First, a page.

This past November, all subscribers to The New York Times received a Google Cardboard Virtual Reality Viewer in the mail. Puzzled looks quickly turned to awe as recipients took 3-D virtual reality tours of a variety of locations through the viewers and their cell phones. You simply put the viewer to your face like goggles and play 3-D recorded videos of places from YouTube or the free NYT VR app (available from both Google Play and the App Store). The viewers put you in the middle of a scene, such as New York City or a traditional German Christmas market. By turning your head you could look around the scene as if you were actually there. The goggles can be ordered online for about $4 each from eBay or www.newegg.com.
The success of the goggles has led Google to send people around the world wearing helmets with 17 cameras attached to each to create virtual reality tours of nearly every place of interest, from monuments to archeological sites, from the tops of mountains to the bottoms of the seas. They have even created a free Expeditions program where Google ambassadors come to schools to organize virtual reality workshops.
I attended one of these, and the teacher led the session by choosing tours on her iPad while the students were taken to the places chosen. A teacher can bring students to a particular point by tapping within the image on his or her iPad, which shows the students an arrow to that spot. As students arrive, the teacher sees camera icons on his or her own screen around that spot to show that the students are watching. The teacher also has information along the sidebar about each location for discussion. It is essentially a lesson in a box, and over 100 are currently available. The app to lead these sessions is currently in beta but will be coming out in the fall.
In addition, The New York Times is starting to record virtual reality tours of the news events it covers. For instance, you can use the app to experience the vigils in Paris after the terrorist attacks. You can even get real-time virtual reality experiences, such as this year's NBA game between the Warriors and Pelicans, which was filmed with a virtual reality camera and live-streamed so that fans at home could have the experience of sitting courtside and looking around during a game.
The latest advance is cell phone apps that allow anyone to make virtual reality videos themselves. Cardboard Camera, again available for free from Google Play, allows you to make virtual reality videos by pointing your phone, clicking the record button, and slowly rotating around in a circle to record your surroundings. It takes about a minute to complete the turn, with the device telling you to slow down if you are going too fast. The results are stitched together into a video, which you can narrate while shooting. Soon, shooting virtual reality videos will be the norm on vacations.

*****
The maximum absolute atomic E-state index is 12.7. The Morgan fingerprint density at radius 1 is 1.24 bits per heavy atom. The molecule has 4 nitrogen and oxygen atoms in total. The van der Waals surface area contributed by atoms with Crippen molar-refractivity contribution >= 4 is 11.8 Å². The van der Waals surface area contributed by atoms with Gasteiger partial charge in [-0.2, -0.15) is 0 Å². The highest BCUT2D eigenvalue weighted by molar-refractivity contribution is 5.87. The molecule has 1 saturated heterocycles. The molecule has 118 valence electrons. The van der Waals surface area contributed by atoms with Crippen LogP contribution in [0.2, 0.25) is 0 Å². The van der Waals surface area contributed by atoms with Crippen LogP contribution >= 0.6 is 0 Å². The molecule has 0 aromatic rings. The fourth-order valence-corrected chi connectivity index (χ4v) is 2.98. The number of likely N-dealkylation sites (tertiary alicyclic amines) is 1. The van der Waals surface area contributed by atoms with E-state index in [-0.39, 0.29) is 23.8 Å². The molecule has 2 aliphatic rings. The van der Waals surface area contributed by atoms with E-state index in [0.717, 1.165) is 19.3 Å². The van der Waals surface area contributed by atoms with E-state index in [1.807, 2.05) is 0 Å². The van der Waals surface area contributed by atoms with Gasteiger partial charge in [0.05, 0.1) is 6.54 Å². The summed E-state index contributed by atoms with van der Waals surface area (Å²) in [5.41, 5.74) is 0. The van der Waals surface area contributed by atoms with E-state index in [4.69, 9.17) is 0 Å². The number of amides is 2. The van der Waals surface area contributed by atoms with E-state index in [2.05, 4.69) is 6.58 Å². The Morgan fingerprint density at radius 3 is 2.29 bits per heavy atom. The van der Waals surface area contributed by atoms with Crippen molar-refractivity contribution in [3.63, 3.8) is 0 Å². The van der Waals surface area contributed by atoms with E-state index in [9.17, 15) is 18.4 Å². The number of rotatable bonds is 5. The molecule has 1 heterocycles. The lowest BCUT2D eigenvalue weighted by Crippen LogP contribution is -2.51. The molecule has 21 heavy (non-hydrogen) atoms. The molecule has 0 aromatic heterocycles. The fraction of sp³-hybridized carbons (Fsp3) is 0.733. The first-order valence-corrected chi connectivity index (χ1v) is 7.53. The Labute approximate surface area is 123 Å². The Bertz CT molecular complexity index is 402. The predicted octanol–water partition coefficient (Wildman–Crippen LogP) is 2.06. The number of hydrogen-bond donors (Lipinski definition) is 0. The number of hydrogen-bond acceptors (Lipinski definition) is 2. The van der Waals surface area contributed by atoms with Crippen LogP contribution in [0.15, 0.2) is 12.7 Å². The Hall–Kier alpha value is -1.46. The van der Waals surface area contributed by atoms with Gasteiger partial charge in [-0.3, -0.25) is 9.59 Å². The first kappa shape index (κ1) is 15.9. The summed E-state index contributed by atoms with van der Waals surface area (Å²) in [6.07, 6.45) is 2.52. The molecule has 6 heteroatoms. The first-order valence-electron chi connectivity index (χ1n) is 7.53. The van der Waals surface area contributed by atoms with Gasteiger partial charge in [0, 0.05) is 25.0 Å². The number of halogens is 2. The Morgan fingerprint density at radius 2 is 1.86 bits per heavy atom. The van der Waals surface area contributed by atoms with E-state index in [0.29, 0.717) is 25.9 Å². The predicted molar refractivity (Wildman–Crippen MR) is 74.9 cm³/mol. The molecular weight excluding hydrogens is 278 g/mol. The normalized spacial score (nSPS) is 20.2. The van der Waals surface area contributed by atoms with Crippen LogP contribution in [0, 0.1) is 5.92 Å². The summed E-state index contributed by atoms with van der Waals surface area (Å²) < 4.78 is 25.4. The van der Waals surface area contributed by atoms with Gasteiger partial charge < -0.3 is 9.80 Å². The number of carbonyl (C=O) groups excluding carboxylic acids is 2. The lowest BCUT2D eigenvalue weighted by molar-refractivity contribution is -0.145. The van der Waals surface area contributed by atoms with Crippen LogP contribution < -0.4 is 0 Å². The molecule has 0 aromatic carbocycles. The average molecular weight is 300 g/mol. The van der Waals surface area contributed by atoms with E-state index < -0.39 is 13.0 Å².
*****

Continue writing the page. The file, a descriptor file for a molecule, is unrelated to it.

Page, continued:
Google also added a virtual reality button to YouTube that allows any video on the site to be played in virtual reality mode. Of course, if the video was not shot in virtual reality mode, then you do not get the true virtual reality experience. But the point is that you can now use YouTube to broadcast your virtual reality videos to your audience.
Virtual reality will be a game-changer for education. The viewers are cheap enough for any student to buy—or you can just buy a few for a class. Soon you will be able to take a virtual reality tour of any place of interest in the world. If you teach an architecture class, you can have students take tours of the structures that you study. Animated tours of the insides of molecular structures for chemistry classes will be available. I will be able to incorporate tours of intensive care units into my medical ethics course to give students the sense of how the mechanized, sterile environment can appear frightening to a patient. I'm sure virtual reality tours will soon supplement traditional photographs as part of gathering evidence at crime scenes, which offers the possibility of using such tours in criminal justice courses.
Faculty will also be making their own virtual reality videos as part of their travels. A history teacher visiting Rome on vacation will shoot virtual reality videos of the historic locations to use in class. A biology teacher offering a course on ecosystems will make videos of the different environments that are encountered, such as wetlands and forests. Online teachers will also make videos of their departments to provide their students with the sense of physical space that on-site students get. These videos will help reduce online student isolation and better connect students with their institutions. Of course, virtual reality tours of the campuses themselves will be part of recruitment, which online programs can use to further connect students to the institutions.
Finally, instructors will assign students to film virtual reality videos themselves to illustrate how topics covered in their courses play out in their environments. Students in an online geology course could be required to make a narrated virtual reality video describing the features and history of a geographic formation in their area. Students will share these videos with one another via YouTube or some other host and comment on one another's work.
The sky's the limit, so consider how you could incorporate virtual reality into your courses.